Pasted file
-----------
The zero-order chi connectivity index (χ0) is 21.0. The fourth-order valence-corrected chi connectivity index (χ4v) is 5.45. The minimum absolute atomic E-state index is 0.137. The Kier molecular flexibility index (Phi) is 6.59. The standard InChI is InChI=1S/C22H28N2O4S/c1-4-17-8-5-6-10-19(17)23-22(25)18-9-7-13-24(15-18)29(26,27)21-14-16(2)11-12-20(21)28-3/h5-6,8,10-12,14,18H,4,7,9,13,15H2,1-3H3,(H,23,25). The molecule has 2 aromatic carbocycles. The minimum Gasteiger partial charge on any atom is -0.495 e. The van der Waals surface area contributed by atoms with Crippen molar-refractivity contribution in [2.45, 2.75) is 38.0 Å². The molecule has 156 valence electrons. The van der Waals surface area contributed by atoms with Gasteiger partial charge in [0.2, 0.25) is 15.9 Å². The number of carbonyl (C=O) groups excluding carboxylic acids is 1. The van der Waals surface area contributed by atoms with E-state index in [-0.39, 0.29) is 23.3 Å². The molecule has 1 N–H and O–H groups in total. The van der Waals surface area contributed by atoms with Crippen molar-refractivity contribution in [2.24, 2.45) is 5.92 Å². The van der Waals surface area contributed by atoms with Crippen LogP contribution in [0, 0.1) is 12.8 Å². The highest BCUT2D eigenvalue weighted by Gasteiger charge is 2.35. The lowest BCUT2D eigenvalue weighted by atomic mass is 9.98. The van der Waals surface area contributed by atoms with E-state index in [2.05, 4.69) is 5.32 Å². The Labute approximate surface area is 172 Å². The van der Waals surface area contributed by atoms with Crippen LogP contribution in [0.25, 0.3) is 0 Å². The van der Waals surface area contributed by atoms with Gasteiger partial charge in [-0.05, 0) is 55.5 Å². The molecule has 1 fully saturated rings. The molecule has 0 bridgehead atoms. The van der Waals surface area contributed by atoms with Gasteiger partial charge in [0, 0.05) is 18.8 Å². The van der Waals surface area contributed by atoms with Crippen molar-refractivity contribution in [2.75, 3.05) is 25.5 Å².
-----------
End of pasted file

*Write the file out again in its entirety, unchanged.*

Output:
The zero-order chi connectivity index (χ0) is 21.0. The fourth-order valence-corrected chi connectivity index (χ4v) is 5.45. The minimum absolute atomic E-state index is 0.137. The Kier molecular flexibility index (Phi) is 6.59. The standard InChI is InChI=1S/C22H28N2O4S/c1-4-17-8-5-6-10-19(17)23-22(25)18-9-7-13-24(15-18)29(26,27)21-14-16(2)11-12-20(21)28-3/h5-6,8,10-12,14,18H,4,7,9,13,15H2,1-3H3,(H,23,25). The molecule has 2 aromatic carbocycles. The minimum Gasteiger partial charge on any atom is -0.495 e. The van der Waals surface area contributed by atoms with Crippen molar-refractivity contribution in [2.45, 2.75) is 38.0 Å². The molecule has 156 valence electrons. The van der Waals surface area contributed by atoms with Gasteiger partial charge in [0.2, 0.25) is 15.9 Å². The number of carbonyl (C=O) groups excluding carboxylic acids is 1. The van der Waals surface area contributed by atoms with E-state index in [-0.39, 0.29) is 23.3 Å². The molecule has 1 N–H and O–H groups in total. The van der Waals surface area contributed by atoms with Crippen molar-refractivity contribution in [2.24, 2.45) is 5.92 Å². The van der Waals surface area contributed by atoms with Crippen LogP contribution in [0, 0.1) is 12.8 Å². The highest BCUT2D eigenvalue weighted by Gasteiger charge is 2.35. The lowest BCUT2D eigenvalue weighted by atomic mass is 9.98. The van der Waals surface area contributed by atoms with E-state index in [2.05, 4.69) is 5.32 Å². The Labute approximate surface area is 172 Å². The van der Waals surface area contributed by atoms with Crippen LogP contribution in [0.25, 0.3) is 0 Å². The van der Waals surface area contributed by atoms with Gasteiger partial charge in [-0.05, 0) is 55.5 Å². The molecule has 1 fully saturated rings. The molecule has 0 bridgehead atoms. The van der Waals surface area contributed by atoms with Gasteiger partial charge in [0, 0.05) is 18.8 Å². The van der Waals surface area contributed by atoms with Crippen molar-refractivity contribution in [2.75, 3.05) is 25.5 Å².